I’ve wound up geeking out on association work more than I expected to in the past year, which is part of the reason why I decided to run for the NBCC board. Run right, it’s an admirable culture. Association folk are easy to like because they tend to be enthusiasts for their professions without being craven businesspeople; at heart, they’re just people who really like their work and want other people to like it too. So I became a little more of a joiner than is perhaps dignified for a reader: I think book criticism is important and interesting, and I’d like other people to think it’s important and interesting too. And though there’s no shortage of places to talk about books, there’s no national organization with the explicit purpose of supporting good book criticism and pointing out its value to a wide audience. I know some people think the NBCC falls short of that mission. I know lots of people think that a bunch of critics getting together to pick their favorite books is an elitist activity that has nothing to do with how people really read and talk about books these days. But the mission itself has value, and if there’s another group that’s actively, formally, and consistently supporting the work that book critics do, I haven’t heard about it.
That doesn’t mean I know what it’ll take to make print publications solvent and respect their book sections again, or how best to support the the online outlets that have arrived to fill the vacuum. For now, I can say that I’ve edited and read enough copy about board governance to know that the smart strategy going in is to listen more than I talk. I won’t be able to hush up entirely, though: Tomorrow I’ll be part of a panel on what the next decade in book culture will be like, where I’ll mostly be figuring out ways to say something more interesting than “Beats the hell out of me.” If you’ll be there, or at one of the awards events, please say hello. (I look pretty much like my Twitter profile image, though it’s a few years old; recalibrate for less hair, larger jowls.)
Unfortunately, I haven’t been able to entirely escape the ill effects of the winter weather that has been punishing the Washington, D.C., region for most of the past week. My home phone and Internet connections are currently down, and the prognosis for when they might return is somewhere between a few days and few weeks. I’ll likely be able to post on occasion until my Internet access is restored—if, for instance, I can plant myself for a little while at a Wi-Fi-enabled cafe like the one where I’m writing this. But whatever it is you come here expecting, expect less of it for a bit. Thanks.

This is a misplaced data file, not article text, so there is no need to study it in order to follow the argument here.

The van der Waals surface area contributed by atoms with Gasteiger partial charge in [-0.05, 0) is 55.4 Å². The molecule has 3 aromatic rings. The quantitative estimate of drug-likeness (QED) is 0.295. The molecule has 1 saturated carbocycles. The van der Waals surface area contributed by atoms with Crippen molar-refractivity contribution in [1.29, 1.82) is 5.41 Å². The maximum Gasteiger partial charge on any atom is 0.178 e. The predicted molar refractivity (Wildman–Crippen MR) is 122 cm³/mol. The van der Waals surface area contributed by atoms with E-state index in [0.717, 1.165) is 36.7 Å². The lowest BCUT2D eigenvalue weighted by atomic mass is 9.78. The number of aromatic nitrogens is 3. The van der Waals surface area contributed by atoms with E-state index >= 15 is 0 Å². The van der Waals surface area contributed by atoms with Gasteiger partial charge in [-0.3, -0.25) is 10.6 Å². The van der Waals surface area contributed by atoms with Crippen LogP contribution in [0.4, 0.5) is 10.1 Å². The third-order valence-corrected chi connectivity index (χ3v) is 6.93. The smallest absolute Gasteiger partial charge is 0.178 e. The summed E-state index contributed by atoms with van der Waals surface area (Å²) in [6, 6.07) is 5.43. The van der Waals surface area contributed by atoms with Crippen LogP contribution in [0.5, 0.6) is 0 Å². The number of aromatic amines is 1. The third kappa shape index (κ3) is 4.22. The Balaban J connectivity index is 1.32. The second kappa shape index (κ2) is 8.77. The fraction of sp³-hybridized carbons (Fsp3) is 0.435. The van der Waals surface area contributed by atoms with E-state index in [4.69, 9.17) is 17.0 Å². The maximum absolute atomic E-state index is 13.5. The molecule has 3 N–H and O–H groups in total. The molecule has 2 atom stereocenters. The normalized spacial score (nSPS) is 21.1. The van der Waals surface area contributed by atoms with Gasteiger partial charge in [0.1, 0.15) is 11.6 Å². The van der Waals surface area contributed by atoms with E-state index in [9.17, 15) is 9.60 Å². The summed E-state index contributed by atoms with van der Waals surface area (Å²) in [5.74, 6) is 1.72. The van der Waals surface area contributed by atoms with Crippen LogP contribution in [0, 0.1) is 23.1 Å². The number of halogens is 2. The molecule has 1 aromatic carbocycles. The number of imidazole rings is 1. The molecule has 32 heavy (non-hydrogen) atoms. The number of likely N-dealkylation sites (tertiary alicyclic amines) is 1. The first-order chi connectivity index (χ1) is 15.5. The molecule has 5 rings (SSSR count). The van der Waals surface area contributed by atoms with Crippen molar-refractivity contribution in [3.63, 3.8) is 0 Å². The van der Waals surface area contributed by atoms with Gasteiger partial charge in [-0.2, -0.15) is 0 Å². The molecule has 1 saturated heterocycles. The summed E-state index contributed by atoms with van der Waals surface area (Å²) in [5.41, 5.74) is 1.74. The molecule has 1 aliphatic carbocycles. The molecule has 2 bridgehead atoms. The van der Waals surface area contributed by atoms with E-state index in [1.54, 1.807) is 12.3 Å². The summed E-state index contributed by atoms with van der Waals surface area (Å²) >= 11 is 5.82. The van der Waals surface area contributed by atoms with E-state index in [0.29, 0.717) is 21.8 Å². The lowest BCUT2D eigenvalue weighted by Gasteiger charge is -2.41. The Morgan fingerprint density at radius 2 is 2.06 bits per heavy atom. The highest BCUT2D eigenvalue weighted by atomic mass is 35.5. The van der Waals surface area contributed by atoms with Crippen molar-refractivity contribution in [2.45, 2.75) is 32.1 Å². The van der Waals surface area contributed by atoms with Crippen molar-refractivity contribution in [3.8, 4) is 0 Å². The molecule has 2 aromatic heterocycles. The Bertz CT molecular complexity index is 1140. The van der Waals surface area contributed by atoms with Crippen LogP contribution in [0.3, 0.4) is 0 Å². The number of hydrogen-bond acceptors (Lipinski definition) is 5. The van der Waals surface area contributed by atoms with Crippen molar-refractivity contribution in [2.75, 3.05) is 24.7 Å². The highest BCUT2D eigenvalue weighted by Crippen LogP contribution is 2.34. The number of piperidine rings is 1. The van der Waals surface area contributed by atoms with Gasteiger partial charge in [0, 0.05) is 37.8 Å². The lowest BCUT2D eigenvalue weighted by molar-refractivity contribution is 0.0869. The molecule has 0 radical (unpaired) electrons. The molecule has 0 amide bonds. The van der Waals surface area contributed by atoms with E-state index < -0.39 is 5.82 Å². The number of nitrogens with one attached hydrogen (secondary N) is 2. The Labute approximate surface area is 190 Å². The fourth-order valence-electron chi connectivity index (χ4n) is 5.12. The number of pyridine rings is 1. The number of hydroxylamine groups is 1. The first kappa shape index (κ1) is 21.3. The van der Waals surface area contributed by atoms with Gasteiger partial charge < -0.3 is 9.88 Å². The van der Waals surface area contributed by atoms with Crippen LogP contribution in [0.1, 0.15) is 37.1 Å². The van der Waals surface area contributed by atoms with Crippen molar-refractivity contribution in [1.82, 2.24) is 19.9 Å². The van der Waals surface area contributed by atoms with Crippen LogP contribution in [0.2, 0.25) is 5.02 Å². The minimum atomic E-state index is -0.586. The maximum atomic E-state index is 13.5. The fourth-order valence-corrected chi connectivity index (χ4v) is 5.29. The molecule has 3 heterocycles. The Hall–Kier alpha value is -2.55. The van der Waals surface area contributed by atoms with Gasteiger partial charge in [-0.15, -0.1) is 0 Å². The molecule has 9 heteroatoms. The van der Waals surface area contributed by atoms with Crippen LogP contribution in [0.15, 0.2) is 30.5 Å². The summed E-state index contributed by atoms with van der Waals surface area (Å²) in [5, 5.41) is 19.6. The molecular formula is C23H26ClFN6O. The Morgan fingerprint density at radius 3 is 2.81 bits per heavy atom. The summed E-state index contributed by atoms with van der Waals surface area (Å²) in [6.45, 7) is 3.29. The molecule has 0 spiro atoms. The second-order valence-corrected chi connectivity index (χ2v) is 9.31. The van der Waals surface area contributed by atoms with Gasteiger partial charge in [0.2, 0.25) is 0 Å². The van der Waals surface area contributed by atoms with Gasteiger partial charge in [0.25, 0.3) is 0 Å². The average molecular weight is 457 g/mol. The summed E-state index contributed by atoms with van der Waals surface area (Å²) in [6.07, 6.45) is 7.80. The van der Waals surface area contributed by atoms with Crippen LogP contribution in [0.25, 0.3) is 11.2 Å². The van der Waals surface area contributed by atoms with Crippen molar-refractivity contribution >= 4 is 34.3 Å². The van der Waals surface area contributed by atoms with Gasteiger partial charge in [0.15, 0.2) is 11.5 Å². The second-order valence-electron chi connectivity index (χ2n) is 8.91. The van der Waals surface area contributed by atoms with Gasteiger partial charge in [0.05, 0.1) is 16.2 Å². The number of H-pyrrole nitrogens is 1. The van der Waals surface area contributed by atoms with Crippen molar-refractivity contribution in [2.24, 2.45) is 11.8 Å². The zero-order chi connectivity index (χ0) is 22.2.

Today is the second anniversary of this blog. I thought about commemorating the date by linking to my very first post, but I’d rather not embarrass myself, or waste your time—much of what I blogged about then would barely rise to the level of a Tweet now. That says something about how much about how much blogging has changed in a short 700 or so days, and indeed you don’t have to look far to find people who’ll tell you that blogging is a dying if not dead exercise.
But I persist, because doing it still satisfies the chief goal I set for myself when I started—to become a better reader. When I began, I figured I’d spend, say, six months or so minding my own business until I figured out what I was doing, then make some kind of announcement about the project. Of course, the literary blogosphere is too tightly knit to let you mind your own business for very long; I received a nice note by A Prominent Litblogger less than a week in. That’s a happily unexpected side-effect of blogging: Doing this has introduced me to a lot of smart people I wouldn’t know otherwise, and helped start a few friendships as well. That, too, is a reason to keep going.
As for “figuring out what I was doing,” nuts to that—I gave up on that along time ago. I have a few tics and routines, but as a general rule I click on “new post” not exactly sure about where I want to go. (That’s probably painfully obvious sometimes, but I make no great claims for the quality of this enterprise—these are just “notes,” remember.) What’s flattering is that so many people have shown up, and are willing to watch me work it all out in public. Thank you for reading.
People who read this blog via RSS won’t notice it, but for a little more than a year I’ve maintained a page on this site dedicated to book readings and signings in the Washington, D.C., area. The format is admittedly clumsy, but I’ve tried to make the listings fairly comprehensive, and the page is easily the site’s most-read individual page. However, these days I think more and more about sunsetting it.
I’d miss maintaining the page if I just stopped doing it. It’s a good way to keep up on who’s planning to come to town, and assembling it occasionally tips me to some important changes in the D.C. bookselling scene. If I hadn’t been updating the page this morning, for instance, I wouldn’t have come across the sad news that Lambda Rising, the District’s pioneering GLBT bookseller, is closing its two stores. But there’s no getting around the fact that doing this is fairly time-consuming, and that there are other places that do this sort of thing with a lot more tech-savvy.
So if you like the listings and would like to see them continue, now is the time to speak up and let me know. I’m not (just) fishing for encouragement—I’d like to hear thoughts about what would make the listings better and more useful. Fewer listings with more specific information? Comments and/or brief reviews? More outbound links? If the listings are meaningful to you in any way, please leave a note in the comments or send me an e-mail. Regardless, thank you for taking the time to read this site.